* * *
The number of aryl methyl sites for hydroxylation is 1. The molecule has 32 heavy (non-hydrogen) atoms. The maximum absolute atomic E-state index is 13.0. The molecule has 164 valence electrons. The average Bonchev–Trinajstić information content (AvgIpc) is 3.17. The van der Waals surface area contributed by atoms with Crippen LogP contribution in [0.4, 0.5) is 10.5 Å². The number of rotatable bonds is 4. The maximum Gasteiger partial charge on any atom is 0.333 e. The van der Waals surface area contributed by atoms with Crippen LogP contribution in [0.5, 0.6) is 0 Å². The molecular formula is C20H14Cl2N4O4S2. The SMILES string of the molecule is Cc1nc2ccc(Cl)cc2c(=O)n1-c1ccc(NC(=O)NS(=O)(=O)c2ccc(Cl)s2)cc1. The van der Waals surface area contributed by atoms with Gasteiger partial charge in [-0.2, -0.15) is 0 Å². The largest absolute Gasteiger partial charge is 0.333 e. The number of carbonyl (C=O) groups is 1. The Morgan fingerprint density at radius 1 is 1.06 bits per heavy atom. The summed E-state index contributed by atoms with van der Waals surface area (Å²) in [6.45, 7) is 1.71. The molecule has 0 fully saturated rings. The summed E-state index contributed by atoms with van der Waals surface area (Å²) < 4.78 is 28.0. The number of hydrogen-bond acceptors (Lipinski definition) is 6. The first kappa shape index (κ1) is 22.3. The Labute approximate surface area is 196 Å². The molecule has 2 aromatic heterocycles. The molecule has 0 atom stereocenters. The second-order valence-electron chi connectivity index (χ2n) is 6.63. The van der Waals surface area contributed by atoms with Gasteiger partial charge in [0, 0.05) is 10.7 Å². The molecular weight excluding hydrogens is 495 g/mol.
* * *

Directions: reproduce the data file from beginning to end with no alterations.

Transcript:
The number of aryl methyl sites for hydroxylation is 1. The molecule has 32 heavy (non-hydrogen) atoms. The maximum absolute atomic E-state index is 13.0. The molecule has 164 valence electrons. The average Bonchev–Trinajstić information content (AvgIpc) is 3.17. The van der Waals surface area contributed by atoms with Crippen LogP contribution in [0.4, 0.5) is 10.5 Å². The number of rotatable bonds is 4. The maximum Gasteiger partial charge on any atom is 0.333 e. The van der Waals surface area contributed by atoms with Crippen LogP contribution in [0.5, 0.6) is 0 Å². The molecular formula is C20H14Cl2N4O4S2. The SMILES string of the molecule is Cc1nc2ccc(Cl)cc2c(=O)n1-c1ccc(NC(=O)NS(=O)(=O)c2ccc(Cl)s2)cc1. The van der Waals surface area contributed by atoms with Gasteiger partial charge in [-0.2, -0.15) is 0 Å². The largest absolute Gasteiger partial charge is 0.333 e. The number of carbonyl (C=O) groups is 1. The Morgan fingerprint density at radius 1 is 1.06 bits per heavy atom. The summed E-state index contributed by atoms with van der Waals surface area (Å²) in [6.45, 7) is 1.71. The molecule has 0 fully saturated rings. The summed E-state index contributed by atoms with van der Waals surface area (Å²) < 4.78 is 28.0. The number of hydrogen-bond acceptors (Lipinski definition) is 6. The first kappa shape index (κ1) is 22.3. The Labute approximate surface area is 196 Å². The molecule has 2 aromatic heterocycles. The molecule has 0 atom stereocenters. The second-order valence-electron chi connectivity index (χ2n) is 6.63. The van der Waals surface area contributed by atoms with Gasteiger partial charge in [0, 0.05) is 10.7 Å². The molecular weight excluding hydrogens is 495 g/mol.